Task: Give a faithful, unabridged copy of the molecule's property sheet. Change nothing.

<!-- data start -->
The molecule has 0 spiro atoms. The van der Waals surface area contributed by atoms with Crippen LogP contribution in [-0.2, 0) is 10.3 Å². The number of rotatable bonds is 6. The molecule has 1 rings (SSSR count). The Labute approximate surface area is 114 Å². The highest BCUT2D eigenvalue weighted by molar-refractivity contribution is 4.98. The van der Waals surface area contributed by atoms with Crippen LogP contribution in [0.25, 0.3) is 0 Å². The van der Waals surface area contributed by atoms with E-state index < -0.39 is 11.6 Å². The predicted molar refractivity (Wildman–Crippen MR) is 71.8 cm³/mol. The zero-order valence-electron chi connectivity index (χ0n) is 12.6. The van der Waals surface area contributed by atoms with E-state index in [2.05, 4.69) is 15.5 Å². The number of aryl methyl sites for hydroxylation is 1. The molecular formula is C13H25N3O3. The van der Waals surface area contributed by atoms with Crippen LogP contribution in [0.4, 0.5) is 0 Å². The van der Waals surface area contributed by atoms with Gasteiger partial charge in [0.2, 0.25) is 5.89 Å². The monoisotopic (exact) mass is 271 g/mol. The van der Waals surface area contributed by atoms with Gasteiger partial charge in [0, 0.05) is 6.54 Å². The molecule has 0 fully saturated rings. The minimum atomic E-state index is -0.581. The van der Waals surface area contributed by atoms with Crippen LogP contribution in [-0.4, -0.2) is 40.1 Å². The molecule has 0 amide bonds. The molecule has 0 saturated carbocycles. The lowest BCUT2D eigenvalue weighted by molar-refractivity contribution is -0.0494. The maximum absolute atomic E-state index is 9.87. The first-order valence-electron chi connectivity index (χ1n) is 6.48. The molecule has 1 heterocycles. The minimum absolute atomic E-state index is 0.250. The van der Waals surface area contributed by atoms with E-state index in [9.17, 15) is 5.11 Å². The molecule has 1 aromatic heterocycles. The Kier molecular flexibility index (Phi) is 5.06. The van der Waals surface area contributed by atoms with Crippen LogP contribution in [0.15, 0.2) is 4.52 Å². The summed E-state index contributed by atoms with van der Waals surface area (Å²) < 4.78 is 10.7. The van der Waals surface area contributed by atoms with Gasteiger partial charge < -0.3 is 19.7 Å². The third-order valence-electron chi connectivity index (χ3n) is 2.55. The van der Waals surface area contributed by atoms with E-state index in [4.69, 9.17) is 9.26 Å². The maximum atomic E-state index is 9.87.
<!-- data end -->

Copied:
The molecule has 0 spiro atoms. The van der Waals surface area contributed by atoms with Crippen LogP contribution in [-0.2, 0) is 10.3 Å². The number of rotatable bonds is 6. The molecule has 1 rings (SSSR count). The Labute approximate surface area is 114 Å². The highest BCUT2D eigenvalue weighted by molar-refractivity contribution is 4.98. The van der Waals surface area contributed by atoms with Crippen LogP contribution in [0.25, 0.3) is 0 Å². The van der Waals surface area contributed by atoms with E-state index < -0.39 is 11.6 Å². The predicted molar refractivity (Wildman–Crippen MR) is 71.8 cm³/mol. The zero-order valence-electron chi connectivity index (χ0n) is 12.6. The van der Waals surface area contributed by atoms with E-state index in [2.05, 4.69) is 15.5 Å². The number of aryl methyl sites for hydroxylation is 1. The molecular formula is C13H25N3O3. The van der Waals surface area contributed by atoms with Crippen LogP contribution in [0.4, 0.5) is 0 Å². The van der Waals surface area contributed by atoms with Gasteiger partial charge in [0.2, 0.25) is 5.89 Å². The monoisotopic (exact) mass is 271 g/mol. The van der Waals surface area contributed by atoms with Gasteiger partial charge in [0, 0.05) is 6.54 Å². The molecule has 0 fully saturated rings. The minimum atomic E-state index is -0.581. The van der Waals surface area contributed by atoms with Crippen LogP contribution in [-0.4, -0.2) is 40.1 Å². The molecule has 0 amide bonds. The molecule has 0 saturated carbocycles. The lowest BCUT2D eigenvalue weighted by molar-refractivity contribution is -0.0494. The maximum absolute atomic E-state index is 9.87. The first-order valence-electron chi connectivity index (χ1n) is 6.48. The molecule has 1 heterocycles. The minimum absolute atomic E-state index is 0.250. The van der Waals surface area contributed by atoms with E-state index in [9.17, 15) is 5.11 Å². The molecule has 1 aromatic heterocycles. The Kier molecular flexibility index (Phi) is 5.06. The van der Waals surface area contributed by atoms with Crippen LogP contribution in [0.15, 0.2) is 4.52 Å². The summed E-state index contributed by atoms with van der Waals surface area (Å²) < 4.78 is 10.7. The van der Waals surface area contributed by atoms with Gasteiger partial charge < -0.3 is 19.7 Å². The third-order valence-electron chi connectivity index (χ3n) is 2.55. The van der Waals surface area contributed by atoms with E-state index in [4.69, 9.17) is 9.26 Å². The maximum atomic E-state index is 9.87.